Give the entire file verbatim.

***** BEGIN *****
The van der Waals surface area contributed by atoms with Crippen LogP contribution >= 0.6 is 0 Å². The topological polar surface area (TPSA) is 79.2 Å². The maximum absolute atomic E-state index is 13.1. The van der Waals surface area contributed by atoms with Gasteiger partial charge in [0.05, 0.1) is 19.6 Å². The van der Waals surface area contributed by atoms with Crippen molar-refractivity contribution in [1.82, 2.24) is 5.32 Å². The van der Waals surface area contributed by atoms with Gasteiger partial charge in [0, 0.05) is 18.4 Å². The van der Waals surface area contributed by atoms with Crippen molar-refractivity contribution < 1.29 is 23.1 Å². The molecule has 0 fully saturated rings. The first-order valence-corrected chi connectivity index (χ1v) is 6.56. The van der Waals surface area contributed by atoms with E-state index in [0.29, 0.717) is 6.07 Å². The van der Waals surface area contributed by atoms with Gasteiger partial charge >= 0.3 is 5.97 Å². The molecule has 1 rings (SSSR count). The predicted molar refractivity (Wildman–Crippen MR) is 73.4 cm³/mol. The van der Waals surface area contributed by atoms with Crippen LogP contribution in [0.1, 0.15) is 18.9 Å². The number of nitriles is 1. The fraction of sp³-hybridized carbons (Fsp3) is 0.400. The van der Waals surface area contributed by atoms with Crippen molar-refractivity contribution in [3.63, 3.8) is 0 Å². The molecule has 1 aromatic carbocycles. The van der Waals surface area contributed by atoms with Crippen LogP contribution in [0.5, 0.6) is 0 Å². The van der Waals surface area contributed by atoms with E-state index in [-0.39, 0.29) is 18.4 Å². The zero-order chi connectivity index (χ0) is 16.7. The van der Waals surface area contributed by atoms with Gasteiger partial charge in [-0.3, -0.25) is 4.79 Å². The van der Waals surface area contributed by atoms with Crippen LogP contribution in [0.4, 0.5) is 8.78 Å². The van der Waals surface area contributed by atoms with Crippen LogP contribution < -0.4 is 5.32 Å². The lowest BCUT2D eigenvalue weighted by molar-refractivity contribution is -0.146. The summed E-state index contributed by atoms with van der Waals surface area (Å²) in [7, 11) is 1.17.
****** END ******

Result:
The van der Waals surface area contributed by atoms with Crippen LogP contribution >= 0.6 is 0 Å². The topological polar surface area (TPSA) is 79.2 Å². The maximum absolute atomic E-state index is 13.1. The van der Waals surface area contributed by atoms with Gasteiger partial charge in [0.05, 0.1) is 19.6 Å². The van der Waals surface area contributed by atoms with Crippen molar-refractivity contribution in [1.82, 2.24) is 5.32 Å². The van der Waals surface area contributed by atoms with Gasteiger partial charge in [0, 0.05) is 18.4 Å². The van der Waals surface area contributed by atoms with Crippen molar-refractivity contribution < 1.29 is 23.1 Å². The molecule has 0 fully saturated rings. The first-order valence-corrected chi connectivity index (χ1v) is 6.56. The van der Waals surface area contributed by atoms with E-state index in [0.29, 0.717) is 6.07 Å². The van der Waals surface area contributed by atoms with Gasteiger partial charge >= 0.3 is 5.97 Å². The molecule has 1 rings (SSSR count). The predicted molar refractivity (Wildman–Crippen MR) is 73.4 cm³/mol. The van der Waals surface area contributed by atoms with Crippen LogP contribution in [0.1, 0.15) is 18.9 Å². The number of nitriles is 1. The fraction of sp³-hybridized carbons (Fsp3) is 0.400. The van der Waals surface area contributed by atoms with Crippen molar-refractivity contribution in [3.63, 3.8) is 0 Å². The molecule has 1 aromatic carbocycles. The van der Waals surface area contributed by atoms with Crippen LogP contribution in [0.5, 0.6) is 0 Å². The van der Waals surface area contributed by atoms with E-state index in [-0.39, 0.29) is 18.4 Å². The zero-order chi connectivity index (χ0) is 16.7. The van der Waals surface area contributed by atoms with Gasteiger partial charge in [-0.3, -0.25) is 4.79 Å². The van der Waals surface area contributed by atoms with Crippen LogP contribution in [0.4, 0.5) is 8.78 Å². The van der Waals surface area contributed by atoms with Crippen LogP contribution < -0.4 is 5.32 Å². The lowest BCUT2D eigenvalue weighted by molar-refractivity contribution is -0.146. The summed E-state index contributed by atoms with van der Waals surface area (Å²) in [7, 11) is 1.17.